[16] Hill, H. C., Rowan, B., & Ball, D. L. (2005). Effects of teachers’ mathematical knowledge for teaching on student achievement. American educational research journal, 42(2), 371-406. https://doi. org/10.3102/00028312042002371.

[17] James, M. Teacher development -an international perspective. (2014). Retrieved June 3, 2022, from

[18] Karlberg, M., & Bezzina, C. (2020). The professional development needs of beginning and experienced teachers in four municipalities in Sweden. Professional Development in Education, 1-18.

[19] Koç, M., Demirbilek, M., & İnce, E. Y. (2015). A Needs Assessment for Academicians’ Professional Development. Education & Science/ Egitim ve Bilim, 40(177)

[20] Kirkpatrick, R., & Gyem, K. (2012). Washback effects of the new English assessment system on secondary schools in Bhutan. Language testing in Asia, 2(4), 1-28.

[21] Knowles, M. S., Holton, E., & Swanson, R. (2005). The adult learner: the definitive classic in adult education and human resource development (6th). Burlington, MA: Elsevier. ripssis/resources- publications/legal-researchtext-reviews/

[22] Miller, W. (2013). Better principal training is key to school reform. Phi Delta Kappan, 94(8), 80-80.

[23] Ministry of Education. Teacher Human Resource Policy 2014. (2014). Retrieved June 5, 2022 from https:// ressources/bhutan_teacher_human_resource_ policy_2014.pdf

[24] Pasha, M. A., & Gorya, J. (2019). Student preference and perception towards online education in Hyderabad City. International Journal of Trend in Scientific Research and Development, 3(3), 656-659.

[25] Rea, P. J., McLaughlin, V. L., & Walther-Thomas, C. (2002). Outcomes for students with learning disabilities in inclusive and pullout programs. Exceptional children, 68(2), 203-222.

[26] Mitchem, K., Wells, D. L., & Wells, J. G. (2003). Effective integration of instructional technologies (IT): Evaluating professional development and instructional change. Journal of Technology and Teacher Education, 11(3), 397-414.

[27] Mundry, S. (2005). Changing perspectives in professional development. Science educator, 14(1), 9-15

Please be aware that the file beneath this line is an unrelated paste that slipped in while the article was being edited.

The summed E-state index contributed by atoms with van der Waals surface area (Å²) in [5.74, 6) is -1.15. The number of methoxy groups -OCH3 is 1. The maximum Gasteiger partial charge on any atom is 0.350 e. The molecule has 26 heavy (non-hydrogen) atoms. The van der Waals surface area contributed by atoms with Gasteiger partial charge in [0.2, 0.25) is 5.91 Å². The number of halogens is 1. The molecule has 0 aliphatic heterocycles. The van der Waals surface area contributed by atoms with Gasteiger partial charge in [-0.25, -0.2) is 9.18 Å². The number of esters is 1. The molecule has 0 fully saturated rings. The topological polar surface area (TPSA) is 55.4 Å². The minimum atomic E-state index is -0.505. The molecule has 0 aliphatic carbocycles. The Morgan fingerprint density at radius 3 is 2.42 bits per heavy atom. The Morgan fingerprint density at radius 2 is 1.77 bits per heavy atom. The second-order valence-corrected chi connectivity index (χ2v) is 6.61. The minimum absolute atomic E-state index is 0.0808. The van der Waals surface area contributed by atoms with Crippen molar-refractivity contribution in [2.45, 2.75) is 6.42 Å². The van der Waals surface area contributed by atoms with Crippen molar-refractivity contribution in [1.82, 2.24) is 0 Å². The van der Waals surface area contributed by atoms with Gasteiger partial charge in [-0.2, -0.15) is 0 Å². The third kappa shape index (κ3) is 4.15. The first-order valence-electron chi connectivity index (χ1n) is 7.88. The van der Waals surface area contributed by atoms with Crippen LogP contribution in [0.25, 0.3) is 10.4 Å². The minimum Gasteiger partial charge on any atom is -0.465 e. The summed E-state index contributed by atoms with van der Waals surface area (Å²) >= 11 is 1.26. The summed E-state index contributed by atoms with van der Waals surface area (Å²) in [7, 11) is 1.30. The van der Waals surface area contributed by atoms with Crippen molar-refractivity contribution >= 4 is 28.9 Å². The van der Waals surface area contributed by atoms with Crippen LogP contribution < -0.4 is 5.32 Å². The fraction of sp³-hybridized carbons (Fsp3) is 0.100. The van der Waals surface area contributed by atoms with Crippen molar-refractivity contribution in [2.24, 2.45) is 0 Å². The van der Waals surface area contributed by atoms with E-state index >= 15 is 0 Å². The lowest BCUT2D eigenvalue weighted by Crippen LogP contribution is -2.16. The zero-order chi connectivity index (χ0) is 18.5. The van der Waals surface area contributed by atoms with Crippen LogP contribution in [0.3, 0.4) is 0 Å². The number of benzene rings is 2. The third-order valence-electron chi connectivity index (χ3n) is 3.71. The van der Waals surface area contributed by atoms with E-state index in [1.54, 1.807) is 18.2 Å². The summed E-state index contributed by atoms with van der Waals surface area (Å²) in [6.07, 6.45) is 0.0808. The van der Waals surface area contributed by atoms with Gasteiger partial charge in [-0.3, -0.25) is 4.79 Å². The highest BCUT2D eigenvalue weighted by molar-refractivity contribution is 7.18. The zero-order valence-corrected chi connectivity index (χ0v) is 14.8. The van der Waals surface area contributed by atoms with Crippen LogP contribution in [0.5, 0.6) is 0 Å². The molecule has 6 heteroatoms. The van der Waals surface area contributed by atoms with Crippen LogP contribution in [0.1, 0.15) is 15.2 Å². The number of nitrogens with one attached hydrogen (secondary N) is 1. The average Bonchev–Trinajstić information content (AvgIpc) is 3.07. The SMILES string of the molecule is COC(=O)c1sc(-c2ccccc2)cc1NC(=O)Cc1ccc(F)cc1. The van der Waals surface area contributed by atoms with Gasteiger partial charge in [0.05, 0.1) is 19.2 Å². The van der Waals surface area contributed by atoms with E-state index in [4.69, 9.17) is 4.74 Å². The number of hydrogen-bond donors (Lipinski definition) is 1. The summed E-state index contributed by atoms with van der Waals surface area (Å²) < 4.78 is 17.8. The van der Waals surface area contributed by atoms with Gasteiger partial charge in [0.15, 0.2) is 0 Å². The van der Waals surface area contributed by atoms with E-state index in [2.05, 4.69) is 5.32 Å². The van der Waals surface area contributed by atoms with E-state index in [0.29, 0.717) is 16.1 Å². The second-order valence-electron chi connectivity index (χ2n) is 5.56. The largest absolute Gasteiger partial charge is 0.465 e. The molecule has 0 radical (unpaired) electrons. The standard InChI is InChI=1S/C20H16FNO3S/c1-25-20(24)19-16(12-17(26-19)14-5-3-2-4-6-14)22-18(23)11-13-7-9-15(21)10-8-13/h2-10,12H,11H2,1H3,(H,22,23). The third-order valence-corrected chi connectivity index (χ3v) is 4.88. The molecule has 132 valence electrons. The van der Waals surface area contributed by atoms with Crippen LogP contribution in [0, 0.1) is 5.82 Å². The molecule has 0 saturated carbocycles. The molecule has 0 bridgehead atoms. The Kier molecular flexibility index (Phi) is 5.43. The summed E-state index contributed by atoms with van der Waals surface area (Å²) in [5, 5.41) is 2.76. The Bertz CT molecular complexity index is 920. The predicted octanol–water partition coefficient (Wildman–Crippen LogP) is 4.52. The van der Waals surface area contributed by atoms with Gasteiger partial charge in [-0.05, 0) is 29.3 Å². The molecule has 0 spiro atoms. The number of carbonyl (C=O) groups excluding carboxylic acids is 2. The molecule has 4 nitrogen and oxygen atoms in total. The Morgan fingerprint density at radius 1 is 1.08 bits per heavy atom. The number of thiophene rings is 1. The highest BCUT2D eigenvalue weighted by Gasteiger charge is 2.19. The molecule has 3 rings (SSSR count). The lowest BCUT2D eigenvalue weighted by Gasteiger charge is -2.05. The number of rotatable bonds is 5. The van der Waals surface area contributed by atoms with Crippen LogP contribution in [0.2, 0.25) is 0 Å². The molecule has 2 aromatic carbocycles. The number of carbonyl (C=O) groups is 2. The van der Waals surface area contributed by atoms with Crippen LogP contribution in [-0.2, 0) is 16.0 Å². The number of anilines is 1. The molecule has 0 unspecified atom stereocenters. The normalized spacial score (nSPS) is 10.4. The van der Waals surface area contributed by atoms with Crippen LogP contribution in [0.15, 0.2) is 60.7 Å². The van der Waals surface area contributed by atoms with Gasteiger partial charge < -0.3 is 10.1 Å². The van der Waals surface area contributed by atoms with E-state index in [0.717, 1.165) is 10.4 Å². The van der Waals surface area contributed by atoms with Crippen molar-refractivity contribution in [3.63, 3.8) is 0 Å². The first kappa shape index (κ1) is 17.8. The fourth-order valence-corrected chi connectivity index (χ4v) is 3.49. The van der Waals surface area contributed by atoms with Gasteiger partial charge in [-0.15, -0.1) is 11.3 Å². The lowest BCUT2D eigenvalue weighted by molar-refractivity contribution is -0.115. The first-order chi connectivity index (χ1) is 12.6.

[28] Nadelson, L. S., Seifert, A., Moll, A. J., & Coats, B. (2012). i-STEM summer institute: An integrated approach to teacher professional development in STEM. Journal of STEM Education: Innovation and Outreach.

[29] Odden, A., Archibald, S., Fermanich, M., & Gallagher, H. A. (2002). A cost framework for professional development. Journal of education finance, 28(1), 51-74

[30] The Organization of Economic Cooperation and Development. Teachers matter. Attracting, developing and retaining effective teachers. (2005). Retrieved September 10, 2022, from dataoecd/39/47/34990905.pdf

[31] Oliver, R. M., & Reschly, D. J. (2007). Effective Classroom Management: Teacher Preparation and Professional Development. TQ Connection Issue Paper. National comprehensive center for teacher quality

[32] Parker, M., Patton, K., Madden, M., & Sinclair, C. (2010). From committee to community: The development and maintenance of a community of practice. Journal of Teaching in Physical Education, 29(4), 337-357

[33] Pinho, A. S., & Andrade, A. I. (2015). Redefining professional identity: the voice of a language teacher in a context of collaborative learning. European Journal of Teacher Education, 38(1), 21-40

[34] Royal Education Council. A Guide to Action Research: Enhancing Professional Practice of Teachers in Bhutan. (2018). Retrieved March 9, 2022, from https:// Guide_to_Action_Research_Enhancing_ Professional_Practice_of_Teachers_in_Bhutan

[35] Samtse college of Education. Preparedness of Bhutanese for inclusive education: An Exploratory study. (2020). Retrieved March 9, 2022, from https://scholar. tse+college+of+Education.+Preparedness+of+Bhuta nese+for+inclusive+education%3A+An+Exploratory +study.+%282020%29.+&btnG

[36] Siebert, C. J. (2005). Promoting preservice teachers ‘success in classroom management by leveraging a local union’s resources: a professional development school initiative. Education, 125(3)

[37] Smalley, S., Hainline, M. S., & Sands, K. (2019). Schoolbased Agricultural Education Teachers’ Perceived Professional Development Needs Associated with 60 VIETNAM JOURNAL OF EDUCATIONAL SCIENCES Teaching, Classroom Management, and Technical Agriculture. Journal of Agricultural Education, 60(2), 85-98.

[38] Tannehill, D., Demirhan, G., Čaplová, P., & Avsar, Z. (2021). Continuing professional development for physical education teachers in Europe. European Physical Education Review, 27(1), 150-167

[39] Villegas-Reimers, E. (2003). Teacher professional development: an international review of the literature. Paris: International Institute for Educational Planning, 7-9.

[40] Wangmo, D. (2018). Role of Education Policies in Bhutan and its Impact on the Economy. Thammasat Review of Economic and Social Policy, 4(1), 56-78. https://

[41] Wong, K. Y. (2013, January). Transforming Science, Mathematics and Technology Education. Diverse pathways for life-long teacher professional development [Paper presentation]. Retrieved March 12, 2022, from https://hdl.handle. net/10497/6210

Articles in Issue